The ECHR is an international treaty between (now) 47 states.  The UK signed and ratified the original version over 60 years ago.  It therefore binds the UK in international law.  The UK did not immediately accept the jurisdiction of the Court (and originally the European Commission of Human Rights) over applications by individuals who complain that a state has violated their rights under the ECHR.  That was at first optional.  It was 1965 before a British government declared, under what was then Article 25 of the ECHR, that it would accept the jurisdiction of the Court in relation to individual complaints.  That carefully considered decision was temporary.  Successive UK governments had to decide whether to renew it, and did renew it, every five years until the 1990s.

At that point, a new treaty, Protocol No. 11 to the ECHR, thoroughly renovated the ECHR’s procedural rules.  When negotiating this treaty, the UK agreed with all the other states which were parties to the ECHR that states should all accept, permanently, the jurisdiction of the Court over cases brought against the states by individuals.  The UK’s government signed and ratified Protocol No. 11, which came into operation in 1998.  By virtue of that, the UK as a High Contracting Party voluntarily accepted what became Article 34 of the ECHR:

‘The Court may receive applications from any person, non-governmental organisation or group of individuals claiming to be the victim of a violation by one of the High Contracting Parties of the rights set forth in the Convention or the protocols thereto.  The High Contracting Parties undertake not to hinder in any way the effective exercise of this right.’

As a High Contracting Party to the ECHR, the UK also voluntarily accepted what are now Article 44, providing that a judgment of a Chamber of the Court becomes final after three months if not referred to the Grand Chamber (earlier if the respondent state indicates that it will not seek to refer the case to the Grand Chamber), and that judgments of the Grand Chamber are always final, and Article 46.1: ‘The High Contracting Parties undertake to abide by the final judgment of the Court in any case to which they are parties.’

This makes four points clear.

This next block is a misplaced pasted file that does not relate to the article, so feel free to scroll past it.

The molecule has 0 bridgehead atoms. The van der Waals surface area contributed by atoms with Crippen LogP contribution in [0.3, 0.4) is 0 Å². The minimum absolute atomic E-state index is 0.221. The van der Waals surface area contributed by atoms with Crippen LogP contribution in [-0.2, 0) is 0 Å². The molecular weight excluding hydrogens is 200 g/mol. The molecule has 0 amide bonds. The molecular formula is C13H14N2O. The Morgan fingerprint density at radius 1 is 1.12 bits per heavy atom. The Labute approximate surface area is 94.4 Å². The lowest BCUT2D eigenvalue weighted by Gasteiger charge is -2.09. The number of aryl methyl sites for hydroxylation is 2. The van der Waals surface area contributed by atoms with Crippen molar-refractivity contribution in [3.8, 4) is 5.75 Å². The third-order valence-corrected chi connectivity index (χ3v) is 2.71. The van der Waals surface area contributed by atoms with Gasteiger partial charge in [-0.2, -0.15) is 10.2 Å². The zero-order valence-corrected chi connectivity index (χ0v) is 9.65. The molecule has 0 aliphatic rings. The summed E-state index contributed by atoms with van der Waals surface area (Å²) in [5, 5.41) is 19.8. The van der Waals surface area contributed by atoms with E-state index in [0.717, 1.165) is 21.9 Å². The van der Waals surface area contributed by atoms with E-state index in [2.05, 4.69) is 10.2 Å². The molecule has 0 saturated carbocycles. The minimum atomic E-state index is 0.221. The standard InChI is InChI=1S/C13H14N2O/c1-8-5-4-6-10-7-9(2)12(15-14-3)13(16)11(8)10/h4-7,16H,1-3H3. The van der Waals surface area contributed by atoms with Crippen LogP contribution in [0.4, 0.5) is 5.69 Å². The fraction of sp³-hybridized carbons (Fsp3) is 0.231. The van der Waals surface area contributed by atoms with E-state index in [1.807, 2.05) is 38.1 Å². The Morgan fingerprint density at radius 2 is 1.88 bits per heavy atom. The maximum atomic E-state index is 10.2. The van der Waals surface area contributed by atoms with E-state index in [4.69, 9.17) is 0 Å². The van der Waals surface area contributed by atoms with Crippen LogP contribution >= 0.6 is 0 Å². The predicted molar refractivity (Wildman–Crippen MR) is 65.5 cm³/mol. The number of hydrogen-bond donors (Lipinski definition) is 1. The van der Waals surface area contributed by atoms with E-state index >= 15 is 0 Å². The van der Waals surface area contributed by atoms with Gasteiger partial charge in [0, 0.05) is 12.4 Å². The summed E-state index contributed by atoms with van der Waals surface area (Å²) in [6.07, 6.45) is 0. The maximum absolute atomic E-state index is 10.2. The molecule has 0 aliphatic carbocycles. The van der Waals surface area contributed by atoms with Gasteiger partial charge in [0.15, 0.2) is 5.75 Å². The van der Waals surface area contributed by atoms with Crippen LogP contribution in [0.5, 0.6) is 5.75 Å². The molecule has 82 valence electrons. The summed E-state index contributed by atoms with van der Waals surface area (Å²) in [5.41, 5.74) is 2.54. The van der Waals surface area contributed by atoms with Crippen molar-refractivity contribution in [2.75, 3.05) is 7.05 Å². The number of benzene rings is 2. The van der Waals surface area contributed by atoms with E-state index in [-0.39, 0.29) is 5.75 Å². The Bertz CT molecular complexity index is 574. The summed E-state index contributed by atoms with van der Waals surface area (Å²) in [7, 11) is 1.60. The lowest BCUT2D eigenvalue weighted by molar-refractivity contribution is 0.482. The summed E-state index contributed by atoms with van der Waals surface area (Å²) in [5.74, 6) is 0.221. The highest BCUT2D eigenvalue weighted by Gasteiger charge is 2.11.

First, the Court decides cases against the UK because the UK (among other High Contracting Parties) told it to do so.

Secondly, the Court’s judgments bind the UK in international law because the UK (together with other High Contracting Parties) decided that they should be binding.

Thirdly, this came about as a direct result of an exercise by the UK of its state sovereignty in international law.  It is no more (but no less) a limitation of that sovereignty than any other set of treaty obligations which the UK voluntarily assumes.

Fourthly, it has nothing to do with the legislative sovereignty of the Queen in Parliament.  That is a principle of national, constitutional law, which is of no interest to international law as long as it does not breach, or prevent the UK from meeting, its international legal obligations.  Treaty-making in the UK is a prerogative of the Crown, exercised by (typically) ministers.  They are accountable to Parliament for their actions, and sometimes an Act of Parliament may be needed in order to discharge the obligations which arise from treaties, but ministers’ authority to make treaties does not depend on parliament.  That is one reason why constitutional law in the UK does not allow treaty provisions to create rights or obligations in domestic law without legislation: see Jeffrey Jowell and Dawn Oliver (eds), The Changing Constitution 7th edn (Oxford: Oxford University Press, 2011), ch. 5.  By the same token, nothing contained in an Act of Parliament can affect the obligations which bind the UK in public international law.

David Feldman is Rouse Ball Professor of English Law, University of Cambridge, and a Fellow of Downing College, Cambridge

Suggested citation: D. Feldman, ‘The European Court of Human Rights and the UK – Why Should Strasbourg Decide On Our Human Rights?’ UK Const. L. Blog (7th December 2012)(available at http://ukconstitutionallaw.org).

5 Comments

Filed under Human rights, International law, UK Parliament

Mark Elliott and Christopher Forsyth: A right to administrative justice?

In its second consultation paper, the Commission on a Bill of Rights asks whether a UK bill of rights should contain a right to administrative justice. This is a question that should be approached with considerable caution. It is not self-evident that inclusion of administrative justice in a bill of rights would protect administrative justice more fully or more securely than the law does at present. After all, it can confidently be said that the legal systems of the UK already recognise a right to administrative justice. The right is a strong one, in that it is embedded deep within the common law constitution and reflects a wide range of principles of good administration that condition the relationship between the individual and the state. Against this background, it is necessary to ask what, if anything, a textual right to administrative justice would add. The risk, we will argue, is that it may well add needless layers of complexity and uncertainty while making little by way of a positive contribution. Indeed, it might hamper the development of the law by the judiciary.

The scope of a right to administrative justice: lessons from South Africa